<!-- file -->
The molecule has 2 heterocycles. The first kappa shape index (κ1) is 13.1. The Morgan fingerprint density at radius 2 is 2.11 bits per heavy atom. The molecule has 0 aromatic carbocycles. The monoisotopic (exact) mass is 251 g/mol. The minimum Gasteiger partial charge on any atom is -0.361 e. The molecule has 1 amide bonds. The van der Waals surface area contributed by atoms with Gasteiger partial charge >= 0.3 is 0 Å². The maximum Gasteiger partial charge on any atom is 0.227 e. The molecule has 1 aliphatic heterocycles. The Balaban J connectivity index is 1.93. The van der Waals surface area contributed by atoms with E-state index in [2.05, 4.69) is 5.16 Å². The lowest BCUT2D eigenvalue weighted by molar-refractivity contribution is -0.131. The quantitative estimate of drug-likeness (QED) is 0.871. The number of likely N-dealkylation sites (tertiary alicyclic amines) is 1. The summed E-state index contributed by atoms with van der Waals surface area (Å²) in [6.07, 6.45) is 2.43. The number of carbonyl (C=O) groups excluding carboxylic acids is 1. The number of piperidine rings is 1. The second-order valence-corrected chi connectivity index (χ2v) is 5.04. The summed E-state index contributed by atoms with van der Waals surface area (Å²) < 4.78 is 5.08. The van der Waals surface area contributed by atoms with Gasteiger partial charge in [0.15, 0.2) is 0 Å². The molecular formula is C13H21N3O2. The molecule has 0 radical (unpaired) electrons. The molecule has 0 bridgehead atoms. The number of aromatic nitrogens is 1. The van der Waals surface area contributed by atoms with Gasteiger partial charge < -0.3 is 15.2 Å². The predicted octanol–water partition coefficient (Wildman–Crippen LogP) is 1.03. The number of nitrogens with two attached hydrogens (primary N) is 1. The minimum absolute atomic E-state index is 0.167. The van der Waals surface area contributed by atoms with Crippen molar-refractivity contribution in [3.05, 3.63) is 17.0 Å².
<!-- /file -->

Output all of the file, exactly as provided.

The molecule has 2 heterocycles. The first kappa shape index (κ1) is 13.1. The Morgan fingerprint density at radius 2 is 2.11 bits per heavy atom. The molecule has 0 aromatic carbocycles. The monoisotopic (exact) mass is 251 g/mol. The minimum Gasteiger partial charge on any atom is -0.361 e. The molecule has 1 amide bonds. The van der Waals surface area contributed by atoms with Gasteiger partial charge >= 0.3 is 0 Å². The maximum Gasteiger partial charge on any atom is 0.227 e. The molecule has 1 aliphatic heterocycles. The Balaban J connectivity index is 1.93. The van der Waals surface area contributed by atoms with E-state index in [2.05, 4.69) is 5.16 Å². The lowest BCUT2D eigenvalue weighted by molar-refractivity contribution is -0.131. The quantitative estimate of drug-likeness (QED) is 0.871. The number of likely N-dealkylation sites (tertiary alicyclic amines) is 1. The summed E-state index contributed by atoms with van der Waals surface area (Å²) in [6.07, 6.45) is 2.43. The number of carbonyl (C=O) groups excluding carboxylic acids is 1. The number of piperidine rings is 1. The second-order valence-corrected chi connectivity index (χ2v) is 5.04. The summed E-state index contributed by atoms with van der Waals surface area (Å²) < 4.78 is 5.08. The van der Waals surface area contributed by atoms with Gasteiger partial charge in [0.15, 0.2) is 0 Å². The molecular formula is C13H21N3O2. The molecule has 0 radical (unpaired) electrons. The molecule has 0 bridgehead atoms. The number of aromatic nitrogens is 1. The van der Waals surface area contributed by atoms with Gasteiger partial charge < -0.3 is 15.2 Å². The predicted octanol–water partition coefficient (Wildman–Crippen LogP) is 1.03. The number of nitrogens with two attached hydrogens (primary N) is 1. The minimum absolute atomic E-state index is 0.167. The van der Waals surface area contributed by atoms with Crippen molar-refractivity contribution in [3.05, 3.63) is 17.0 Å².